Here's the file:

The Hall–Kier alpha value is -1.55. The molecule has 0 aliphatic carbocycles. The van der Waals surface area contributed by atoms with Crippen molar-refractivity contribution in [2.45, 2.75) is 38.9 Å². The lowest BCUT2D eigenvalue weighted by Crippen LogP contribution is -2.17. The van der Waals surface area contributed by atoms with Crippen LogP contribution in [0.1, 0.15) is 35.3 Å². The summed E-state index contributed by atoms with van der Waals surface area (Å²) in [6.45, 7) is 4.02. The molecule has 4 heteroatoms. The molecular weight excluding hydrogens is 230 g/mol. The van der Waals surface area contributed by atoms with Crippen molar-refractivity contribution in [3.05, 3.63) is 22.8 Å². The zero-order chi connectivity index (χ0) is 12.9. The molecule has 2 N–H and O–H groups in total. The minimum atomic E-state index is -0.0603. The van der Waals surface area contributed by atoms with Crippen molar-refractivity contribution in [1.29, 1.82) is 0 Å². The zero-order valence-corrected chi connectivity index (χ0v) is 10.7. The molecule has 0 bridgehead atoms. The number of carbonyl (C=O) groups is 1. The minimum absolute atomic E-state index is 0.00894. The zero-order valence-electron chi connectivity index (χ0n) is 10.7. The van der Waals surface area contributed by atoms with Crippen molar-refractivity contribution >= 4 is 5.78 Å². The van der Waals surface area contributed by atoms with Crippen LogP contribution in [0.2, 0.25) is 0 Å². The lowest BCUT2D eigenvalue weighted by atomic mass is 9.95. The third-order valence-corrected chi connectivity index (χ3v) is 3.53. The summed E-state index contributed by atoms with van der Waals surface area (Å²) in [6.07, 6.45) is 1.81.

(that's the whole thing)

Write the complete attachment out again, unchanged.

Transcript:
The Hall–Kier alpha value is -1.55. The molecule has 0 aliphatic carbocycles. The van der Waals surface area contributed by atoms with Crippen molar-refractivity contribution in [2.45, 2.75) is 38.9 Å². The lowest BCUT2D eigenvalue weighted by Crippen LogP contribution is -2.17. The van der Waals surface area contributed by atoms with Crippen LogP contribution in [0.1, 0.15) is 35.3 Å². The summed E-state index contributed by atoms with van der Waals surface area (Å²) in [6.45, 7) is 4.02. The molecule has 4 heteroatoms. The molecular weight excluding hydrogens is 230 g/mol. The van der Waals surface area contributed by atoms with Crippen molar-refractivity contribution in [3.05, 3.63) is 22.8 Å². The zero-order chi connectivity index (χ0) is 12.9. The molecule has 2 N–H and O–H groups in total. The minimum atomic E-state index is -0.0603. The van der Waals surface area contributed by atoms with Crippen molar-refractivity contribution in [1.29, 1.82) is 0 Å². The zero-order valence-corrected chi connectivity index (χ0v) is 10.7. The molecule has 0 bridgehead atoms. The number of carbonyl (C=O) groups is 1. The minimum absolute atomic E-state index is 0.00894. The zero-order valence-electron chi connectivity index (χ0n) is 10.7. The van der Waals surface area contributed by atoms with Crippen molar-refractivity contribution >= 4 is 5.78 Å². The van der Waals surface area contributed by atoms with Crippen LogP contribution in [0.2, 0.25) is 0 Å². The lowest BCUT2D eigenvalue weighted by atomic mass is 9.95. The third-order valence-corrected chi connectivity index (χ3v) is 3.53. The summed E-state index contributed by atoms with van der Waals surface area (Å²) in [6.07, 6.45) is 1.81.